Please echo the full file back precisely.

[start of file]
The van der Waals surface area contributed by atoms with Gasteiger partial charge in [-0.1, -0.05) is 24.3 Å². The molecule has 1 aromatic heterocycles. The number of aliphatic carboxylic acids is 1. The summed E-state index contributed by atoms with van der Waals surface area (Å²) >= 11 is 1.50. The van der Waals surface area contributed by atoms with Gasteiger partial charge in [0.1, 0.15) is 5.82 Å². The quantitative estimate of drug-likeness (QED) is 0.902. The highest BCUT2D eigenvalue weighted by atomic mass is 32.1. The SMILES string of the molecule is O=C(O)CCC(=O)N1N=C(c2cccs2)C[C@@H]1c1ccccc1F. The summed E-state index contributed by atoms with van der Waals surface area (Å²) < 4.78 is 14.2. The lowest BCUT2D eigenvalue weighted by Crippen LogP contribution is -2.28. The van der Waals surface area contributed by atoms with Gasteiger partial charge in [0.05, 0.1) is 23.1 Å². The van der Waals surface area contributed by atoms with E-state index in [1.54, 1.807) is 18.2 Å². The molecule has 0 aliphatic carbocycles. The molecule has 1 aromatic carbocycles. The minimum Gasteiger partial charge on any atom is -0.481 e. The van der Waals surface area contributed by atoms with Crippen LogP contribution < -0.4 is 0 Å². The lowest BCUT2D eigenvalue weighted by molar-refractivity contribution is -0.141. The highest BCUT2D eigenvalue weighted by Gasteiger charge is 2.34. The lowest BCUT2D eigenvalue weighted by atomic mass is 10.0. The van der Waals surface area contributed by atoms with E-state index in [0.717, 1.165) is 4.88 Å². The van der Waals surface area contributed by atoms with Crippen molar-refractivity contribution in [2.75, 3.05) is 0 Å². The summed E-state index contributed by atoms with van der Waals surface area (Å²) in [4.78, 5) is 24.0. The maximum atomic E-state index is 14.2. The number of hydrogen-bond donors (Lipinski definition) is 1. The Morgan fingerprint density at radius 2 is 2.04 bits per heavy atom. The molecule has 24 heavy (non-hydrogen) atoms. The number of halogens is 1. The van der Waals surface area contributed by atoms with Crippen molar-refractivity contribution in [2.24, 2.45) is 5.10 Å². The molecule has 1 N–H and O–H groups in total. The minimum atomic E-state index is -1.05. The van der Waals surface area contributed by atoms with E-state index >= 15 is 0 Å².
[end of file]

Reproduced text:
The van der Waals surface area contributed by atoms with Gasteiger partial charge in [-0.1, -0.05) is 24.3 Å². The molecule has 1 aromatic heterocycles. The number of aliphatic carboxylic acids is 1. The summed E-state index contributed by atoms with van der Waals surface area (Å²) >= 11 is 1.50. The van der Waals surface area contributed by atoms with Gasteiger partial charge in [0.1, 0.15) is 5.82 Å². The quantitative estimate of drug-likeness (QED) is 0.902. The highest BCUT2D eigenvalue weighted by atomic mass is 32.1. The SMILES string of the molecule is O=C(O)CCC(=O)N1N=C(c2cccs2)C[C@@H]1c1ccccc1F. The summed E-state index contributed by atoms with van der Waals surface area (Å²) < 4.78 is 14.2. The lowest BCUT2D eigenvalue weighted by Crippen LogP contribution is -2.28. The van der Waals surface area contributed by atoms with Gasteiger partial charge in [0.05, 0.1) is 23.1 Å². The van der Waals surface area contributed by atoms with E-state index in [1.54, 1.807) is 18.2 Å². The molecule has 0 aliphatic carbocycles. The molecule has 1 aromatic carbocycles. The minimum Gasteiger partial charge on any atom is -0.481 e. The van der Waals surface area contributed by atoms with Crippen LogP contribution < -0.4 is 0 Å². The lowest BCUT2D eigenvalue weighted by molar-refractivity contribution is -0.141. The highest BCUT2D eigenvalue weighted by Gasteiger charge is 2.34. The lowest BCUT2D eigenvalue weighted by atomic mass is 10.0. The van der Waals surface area contributed by atoms with E-state index in [0.717, 1.165) is 4.88 Å². The van der Waals surface area contributed by atoms with Crippen molar-refractivity contribution in [2.75, 3.05) is 0 Å². The summed E-state index contributed by atoms with van der Waals surface area (Å²) in [4.78, 5) is 24.0. The maximum atomic E-state index is 14.2. The number of hydrogen-bond donors (Lipinski definition) is 1. The Morgan fingerprint density at radius 2 is 2.04 bits per heavy atom. The molecule has 24 heavy (non-hydrogen) atoms. The number of halogens is 1. The van der Waals surface area contributed by atoms with Crippen molar-refractivity contribution in [2.24, 2.45) is 5.10 Å². The molecule has 1 N–H and O–H groups in total. The minimum atomic E-state index is -1.05. The van der Waals surface area contributed by atoms with E-state index >= 15 is 0 Å².